It is difficult. The gap between the poet and the reader becomes bigger and bigger in this today’s period of lifestyle. Poetry shrinks in a close universe and, as it is not the prevailing current of literature production, it ends up as an American critic wisely says “a specialized occupation of a rather small and isolated brotherhood of devoted zealots. Very little of the frantic activity that requires, surpasses the limits of the close group. The poets certainly, as a spiritual category, have not completely lost their prestige; like priests in a town of agnostics, they still enjoy some kind of reputation. But like individual creators, they are almost invisible”. Naturally, what surprises us is that poetry retreats the very moment that blossoms in the publishing world. Never again have so many poetic collections been publishing (over 600 yearly!), so many anthologies or philological magazines, so many blogs about poetry. Still, at the same time, the action of poetry which once was outward, today is directs more and more to the inside. Introverted, self-referential, isolated, the poetic field proclaims its celebrities by itself and I am afraid that by its self, it consumes them. Internet has made thing worse, at the same moment when it seems that it gives lead to poetry.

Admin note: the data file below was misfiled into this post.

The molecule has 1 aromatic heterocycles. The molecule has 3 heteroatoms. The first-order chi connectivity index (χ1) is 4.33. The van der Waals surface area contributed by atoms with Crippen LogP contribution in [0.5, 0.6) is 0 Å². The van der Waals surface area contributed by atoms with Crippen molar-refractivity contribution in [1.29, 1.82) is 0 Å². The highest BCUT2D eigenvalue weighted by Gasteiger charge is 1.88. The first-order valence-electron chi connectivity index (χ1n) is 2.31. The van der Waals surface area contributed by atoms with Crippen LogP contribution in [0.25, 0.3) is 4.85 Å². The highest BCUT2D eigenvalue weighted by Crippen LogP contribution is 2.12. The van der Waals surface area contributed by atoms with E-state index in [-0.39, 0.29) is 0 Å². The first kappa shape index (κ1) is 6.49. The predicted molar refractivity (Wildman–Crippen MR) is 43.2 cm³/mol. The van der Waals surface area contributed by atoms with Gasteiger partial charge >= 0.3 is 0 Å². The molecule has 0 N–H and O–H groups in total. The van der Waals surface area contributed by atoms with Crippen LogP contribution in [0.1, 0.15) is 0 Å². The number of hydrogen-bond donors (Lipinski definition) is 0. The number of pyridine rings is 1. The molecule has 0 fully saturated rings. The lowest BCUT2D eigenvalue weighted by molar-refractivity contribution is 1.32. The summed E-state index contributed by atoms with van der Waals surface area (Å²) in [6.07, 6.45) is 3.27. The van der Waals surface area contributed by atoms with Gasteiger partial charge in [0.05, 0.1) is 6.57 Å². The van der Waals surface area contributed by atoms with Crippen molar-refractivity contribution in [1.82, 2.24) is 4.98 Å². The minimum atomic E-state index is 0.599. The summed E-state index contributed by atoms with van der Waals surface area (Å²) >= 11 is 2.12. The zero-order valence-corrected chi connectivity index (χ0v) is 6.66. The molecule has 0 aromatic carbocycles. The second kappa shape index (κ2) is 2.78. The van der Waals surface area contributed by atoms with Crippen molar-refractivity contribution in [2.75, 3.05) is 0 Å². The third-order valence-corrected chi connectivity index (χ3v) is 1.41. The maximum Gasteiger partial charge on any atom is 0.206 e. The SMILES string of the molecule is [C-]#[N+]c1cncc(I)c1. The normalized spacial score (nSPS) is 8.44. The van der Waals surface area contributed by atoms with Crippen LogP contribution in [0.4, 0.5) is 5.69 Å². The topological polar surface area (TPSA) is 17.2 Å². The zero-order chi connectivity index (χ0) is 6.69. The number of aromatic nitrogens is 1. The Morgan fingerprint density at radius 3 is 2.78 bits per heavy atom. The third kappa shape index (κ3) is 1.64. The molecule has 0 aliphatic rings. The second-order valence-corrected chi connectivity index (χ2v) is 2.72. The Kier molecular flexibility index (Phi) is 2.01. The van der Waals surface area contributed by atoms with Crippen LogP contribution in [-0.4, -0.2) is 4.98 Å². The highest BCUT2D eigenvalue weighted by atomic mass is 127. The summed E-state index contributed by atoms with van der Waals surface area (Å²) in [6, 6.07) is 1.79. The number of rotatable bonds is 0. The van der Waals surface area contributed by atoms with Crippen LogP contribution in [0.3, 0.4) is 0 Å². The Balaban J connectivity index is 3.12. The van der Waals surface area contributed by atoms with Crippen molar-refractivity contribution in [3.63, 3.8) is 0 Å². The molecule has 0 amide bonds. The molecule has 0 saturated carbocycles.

Except for the financial one, we also experience a cultural crisis in Greece?
Certainly. The financial, political, social crisis could not leave culture aside. However, as Sartre once said “French had never been freer than during German occupation”. Just think what happened those years in France, for example, in the fields of literature, philosophy and art. Of course, the same stands for Greece. So, on the one hand crisis distracts us harshly from a spiritual complacency convention and on the other hand, forces us to think more deeply of the human situation. The outcome may be projects of high intuitive power and intensity. Projects that will be part of the literature and art history.
*Haris Vlavianos studied philosophy in Bristol University and political theory in Oxford University. He has published ten poetic books, essays and the humoristic anthology “Britannica” (2004). Also, he has translated works of prestigious writers. He has directed “Poetry” magazine for 15 years while today, he directs “Poetical” (is.1, 2008). Recently, he translated the “Four Quartets” of T.S. Elliot.